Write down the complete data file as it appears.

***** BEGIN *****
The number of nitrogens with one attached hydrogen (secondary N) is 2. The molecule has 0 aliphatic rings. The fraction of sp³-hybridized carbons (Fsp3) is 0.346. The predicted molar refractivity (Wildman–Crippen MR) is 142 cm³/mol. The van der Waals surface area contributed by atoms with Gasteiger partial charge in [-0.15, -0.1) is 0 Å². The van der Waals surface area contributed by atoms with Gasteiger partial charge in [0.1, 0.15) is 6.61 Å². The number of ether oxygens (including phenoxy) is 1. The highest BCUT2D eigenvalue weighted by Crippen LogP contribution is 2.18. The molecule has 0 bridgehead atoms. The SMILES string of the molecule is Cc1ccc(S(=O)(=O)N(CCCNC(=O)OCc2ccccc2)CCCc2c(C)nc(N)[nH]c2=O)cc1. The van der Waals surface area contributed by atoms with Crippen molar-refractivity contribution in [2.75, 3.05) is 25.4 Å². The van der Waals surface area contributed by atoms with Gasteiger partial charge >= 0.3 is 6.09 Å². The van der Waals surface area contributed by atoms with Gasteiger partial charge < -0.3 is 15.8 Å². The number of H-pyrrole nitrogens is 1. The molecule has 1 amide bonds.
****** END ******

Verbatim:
The number of nitrogens with one attached hydrogen (secondary N) is 2. The molecule has 0 aliphatic rings. The fraction of sp³-hybridized carbons (Fsp3) is 0.346. The predicted molar refractivity (Wildman–Crippen MR) is 142 cm³/mol. The van der Waals surface area contributed by atoms with Gasteiger partial charge in [-0.15, -0.1) is 0 Å². The van der Waals surface area contributed by atoms with Gasteiger partial charge in [0.1, 0.15) is 6.61 Å². The number of ether oxygens (including phenoxy) is 1. The highest BCUT2D eigenvalue weighted by Crippen LogP contribution is 2.18. The molecule has 0 bridgehead atoms. The SMILES string of the molecule is Cc1ccc(S(=O)(=O)N(CCCNC(=O)OCc2ccccc2)CCCc2c(C)nc(N)[nH]c2=O)cc1. The van der Waals surface area contributed by atoms with Crippen molar-refractivity contribution in [2.75, 3.05) is 25.4 Å². The van der Waals surface area contributed by atoms with Gasteiger partial charge >= 0.3 is 6.09 Å². The van der Waals surface area contributed by atoms with Gasteiger partial charge < -0.3 is 15.8 Å². The number of H-pyrrole nitrogens is 1. The molecule has 1 amide bonds.